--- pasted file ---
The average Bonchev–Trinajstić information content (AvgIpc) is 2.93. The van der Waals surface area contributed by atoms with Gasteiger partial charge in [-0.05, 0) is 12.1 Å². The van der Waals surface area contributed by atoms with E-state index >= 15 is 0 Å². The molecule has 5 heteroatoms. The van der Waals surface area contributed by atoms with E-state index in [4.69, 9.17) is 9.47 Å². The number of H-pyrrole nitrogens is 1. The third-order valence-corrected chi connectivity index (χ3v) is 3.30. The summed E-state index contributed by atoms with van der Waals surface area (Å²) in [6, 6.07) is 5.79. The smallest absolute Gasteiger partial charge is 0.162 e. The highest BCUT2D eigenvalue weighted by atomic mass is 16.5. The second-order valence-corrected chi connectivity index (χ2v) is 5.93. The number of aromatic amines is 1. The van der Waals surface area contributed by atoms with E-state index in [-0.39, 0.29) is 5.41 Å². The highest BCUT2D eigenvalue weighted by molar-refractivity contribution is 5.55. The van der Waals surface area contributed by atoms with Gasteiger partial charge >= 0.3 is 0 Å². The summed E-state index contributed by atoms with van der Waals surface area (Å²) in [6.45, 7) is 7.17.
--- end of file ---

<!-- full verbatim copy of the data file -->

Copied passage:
The average Bonchev–Trinajstić information content (AvgIpc) is 2.93. The van der Waals surface area contributed by atoms with Gasteiger partial charge in [-0.05, 0) is 12.1 Å². The van der Waals surface area contributed by atoms with E-state index >= 15 is 0 Å². The molecule has 5 heteroatoms. The van der Waals surface area contributed by atoms with E-state index in [4.69, 9.17) is 9.47 Å². The number of H-pyrrole nitrogens is 1. The third-order valence-corrected chi connectivity index (χ3v) is 3.30. The summed E-state index contributed by atoms with van der Waals surface area (Å²) in [6, 6.07) is 5.79. The smallest absolute Gasteiger partial charge is 0.162 e. The highest BCUT2D eigenvalue weighted by atomic mass is 16.5. The second-order valence-corrected chi connectivity index (χ2v) is 5.93. The number of aromatic amines is 1. The van der Waals surface area contributed by atoms with E-state index in [-0.39, 0.29) is 5.41 Å². The highest BCUT2D eigenvalue weighted by molar-refractivity contribution is 5.55. The van der Waals surface area contributed by atoms with Gasteiger partial charge >= 0.3 is 0 Å². The summed E-state index contributed by atoms with van der Waals surface area (Å²) in [6.45, 7) is 7.17.